The Washington-Carver coins are generally murky and lusterless. The series runs from 1951 PDS (Philadelphia, Denver, and San Francisco Mints), 1952 PDS, 1953 PDS, and 1954 PDS. the 1952 P is probably the coin which produces the most colorful and beautiful coins. The above coin is one of the few that is graded 67+. There is one graded higher. This coin is multicolored with turquoise, pink, orange, and tan, and is one of the most beautiful in existence. It certainly is the one Washington-Carver with the most eye appeal, in my opinion. Both portraits of George Washington Carver and Booker T. Washington are both free of marks.
There is a fair supply of memorabilia. This series was not as popular with collectors as some other commemoratives for two reasons. One, it was at the end of the classic commemorative coin series. There would not be another commemorative produced by the U.S. Mint until 1982 with the George Washington Half-Dollar. In other words, commemoratives became tired in 1954. Second, the design was panned from the beginning. I'll let you be the judge on that. The series was distributed by S.J. Phillips, President of the Booker T. Washington Birthplace Memorial of Rocky Mount, Virginia. There are several types of holders, poster stamps, envelopes, and advertising brochures, some of which are shown here.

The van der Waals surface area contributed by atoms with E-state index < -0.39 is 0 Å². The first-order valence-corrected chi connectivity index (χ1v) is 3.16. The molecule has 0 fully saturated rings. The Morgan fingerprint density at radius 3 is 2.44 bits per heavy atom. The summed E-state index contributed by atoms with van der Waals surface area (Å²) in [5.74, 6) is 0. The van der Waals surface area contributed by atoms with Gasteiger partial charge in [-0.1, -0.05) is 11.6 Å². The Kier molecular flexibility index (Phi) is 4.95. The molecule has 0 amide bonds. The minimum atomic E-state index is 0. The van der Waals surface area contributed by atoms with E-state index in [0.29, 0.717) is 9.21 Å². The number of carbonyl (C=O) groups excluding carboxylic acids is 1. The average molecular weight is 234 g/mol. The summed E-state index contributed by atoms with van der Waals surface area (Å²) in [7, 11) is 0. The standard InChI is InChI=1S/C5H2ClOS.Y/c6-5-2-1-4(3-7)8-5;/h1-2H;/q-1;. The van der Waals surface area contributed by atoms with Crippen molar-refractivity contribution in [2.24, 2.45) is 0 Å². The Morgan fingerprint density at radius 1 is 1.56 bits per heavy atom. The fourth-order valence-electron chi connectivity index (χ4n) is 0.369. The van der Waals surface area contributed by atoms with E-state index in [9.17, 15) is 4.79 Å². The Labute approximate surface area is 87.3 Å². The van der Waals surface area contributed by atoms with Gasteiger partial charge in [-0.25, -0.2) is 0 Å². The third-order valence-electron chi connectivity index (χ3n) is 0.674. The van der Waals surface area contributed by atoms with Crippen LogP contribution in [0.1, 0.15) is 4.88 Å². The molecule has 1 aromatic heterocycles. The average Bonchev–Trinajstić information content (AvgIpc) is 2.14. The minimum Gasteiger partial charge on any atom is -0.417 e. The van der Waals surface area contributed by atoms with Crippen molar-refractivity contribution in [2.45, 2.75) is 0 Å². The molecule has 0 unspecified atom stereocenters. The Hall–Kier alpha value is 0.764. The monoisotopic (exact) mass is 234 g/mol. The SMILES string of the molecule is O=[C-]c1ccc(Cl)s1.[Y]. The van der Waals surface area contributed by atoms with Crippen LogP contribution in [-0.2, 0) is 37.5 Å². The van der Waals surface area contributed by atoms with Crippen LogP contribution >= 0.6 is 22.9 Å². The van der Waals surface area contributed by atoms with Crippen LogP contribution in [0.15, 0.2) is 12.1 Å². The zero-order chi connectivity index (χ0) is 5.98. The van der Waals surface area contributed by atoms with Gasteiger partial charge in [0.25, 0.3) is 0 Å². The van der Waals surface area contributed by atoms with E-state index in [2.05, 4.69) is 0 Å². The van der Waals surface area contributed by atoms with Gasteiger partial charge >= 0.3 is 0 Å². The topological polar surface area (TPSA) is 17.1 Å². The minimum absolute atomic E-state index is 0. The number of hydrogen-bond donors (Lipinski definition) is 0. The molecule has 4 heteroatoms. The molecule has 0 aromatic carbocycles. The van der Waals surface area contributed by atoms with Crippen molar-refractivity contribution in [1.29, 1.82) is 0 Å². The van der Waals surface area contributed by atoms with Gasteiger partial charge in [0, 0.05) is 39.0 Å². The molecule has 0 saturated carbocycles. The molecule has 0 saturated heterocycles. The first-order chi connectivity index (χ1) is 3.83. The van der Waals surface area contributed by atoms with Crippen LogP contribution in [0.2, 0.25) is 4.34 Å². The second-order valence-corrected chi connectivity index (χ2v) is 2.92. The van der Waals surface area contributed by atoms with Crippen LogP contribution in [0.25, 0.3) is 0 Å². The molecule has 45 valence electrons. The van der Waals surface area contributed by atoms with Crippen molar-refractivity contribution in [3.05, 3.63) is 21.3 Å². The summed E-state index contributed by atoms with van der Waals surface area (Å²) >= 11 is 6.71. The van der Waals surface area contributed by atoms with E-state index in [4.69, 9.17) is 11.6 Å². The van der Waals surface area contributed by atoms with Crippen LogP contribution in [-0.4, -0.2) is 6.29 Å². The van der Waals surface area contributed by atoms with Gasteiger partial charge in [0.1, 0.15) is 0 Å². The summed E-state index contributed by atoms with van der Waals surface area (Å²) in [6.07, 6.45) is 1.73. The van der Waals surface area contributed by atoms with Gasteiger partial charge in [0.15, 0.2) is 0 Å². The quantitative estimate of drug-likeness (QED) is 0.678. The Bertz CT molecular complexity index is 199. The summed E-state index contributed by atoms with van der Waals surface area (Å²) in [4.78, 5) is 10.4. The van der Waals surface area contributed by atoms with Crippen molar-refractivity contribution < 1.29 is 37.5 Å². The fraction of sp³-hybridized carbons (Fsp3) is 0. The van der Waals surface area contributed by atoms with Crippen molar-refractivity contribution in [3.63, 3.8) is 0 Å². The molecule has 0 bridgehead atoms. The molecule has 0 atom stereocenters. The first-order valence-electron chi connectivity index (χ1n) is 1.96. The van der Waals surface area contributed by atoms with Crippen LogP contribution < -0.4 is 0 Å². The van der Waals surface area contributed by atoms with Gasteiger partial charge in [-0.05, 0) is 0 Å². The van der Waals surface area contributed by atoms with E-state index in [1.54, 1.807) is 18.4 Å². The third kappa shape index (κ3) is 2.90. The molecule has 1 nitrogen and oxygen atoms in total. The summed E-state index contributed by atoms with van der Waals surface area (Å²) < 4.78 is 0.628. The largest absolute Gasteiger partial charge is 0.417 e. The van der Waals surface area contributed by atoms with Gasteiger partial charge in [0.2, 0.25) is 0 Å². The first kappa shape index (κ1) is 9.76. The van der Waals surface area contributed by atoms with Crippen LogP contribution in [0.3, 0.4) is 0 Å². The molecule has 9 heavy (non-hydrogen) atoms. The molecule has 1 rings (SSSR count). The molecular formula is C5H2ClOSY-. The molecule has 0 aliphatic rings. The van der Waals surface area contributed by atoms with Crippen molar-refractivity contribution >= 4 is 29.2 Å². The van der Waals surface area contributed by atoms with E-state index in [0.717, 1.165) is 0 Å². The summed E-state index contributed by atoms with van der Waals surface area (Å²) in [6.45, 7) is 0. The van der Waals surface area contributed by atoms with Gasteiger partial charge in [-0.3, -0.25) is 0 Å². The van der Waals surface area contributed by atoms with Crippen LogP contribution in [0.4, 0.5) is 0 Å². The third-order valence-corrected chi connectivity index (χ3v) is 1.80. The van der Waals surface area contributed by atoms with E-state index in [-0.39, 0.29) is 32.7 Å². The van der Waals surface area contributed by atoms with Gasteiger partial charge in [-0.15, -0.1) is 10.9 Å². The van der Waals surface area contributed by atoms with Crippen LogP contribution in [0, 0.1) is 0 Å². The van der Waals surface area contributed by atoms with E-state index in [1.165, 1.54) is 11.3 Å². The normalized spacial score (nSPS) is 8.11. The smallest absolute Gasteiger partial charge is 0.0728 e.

- J & L
This PCGS 68+ coin is one of the prettiest of the set: multicolored on both sides, no visible marks, and spectacular luster. This coin is unmatched. There are other Wisconsins that come close, but the majority are dull and colorless.
There is an average amount available to celebrate Wisconsin's Territorial Centennial. There are a few envelopes seen, but not many. The three-coin cardboard holders have no special writing on them, and were often cut to supply one or two coin orders. In addition to the three-coin holders, five-coin holders have been reported. Also available are various medals, centennial programs, badges, poster stamps, and postcards serving as receipts and ordering cards.
- J & L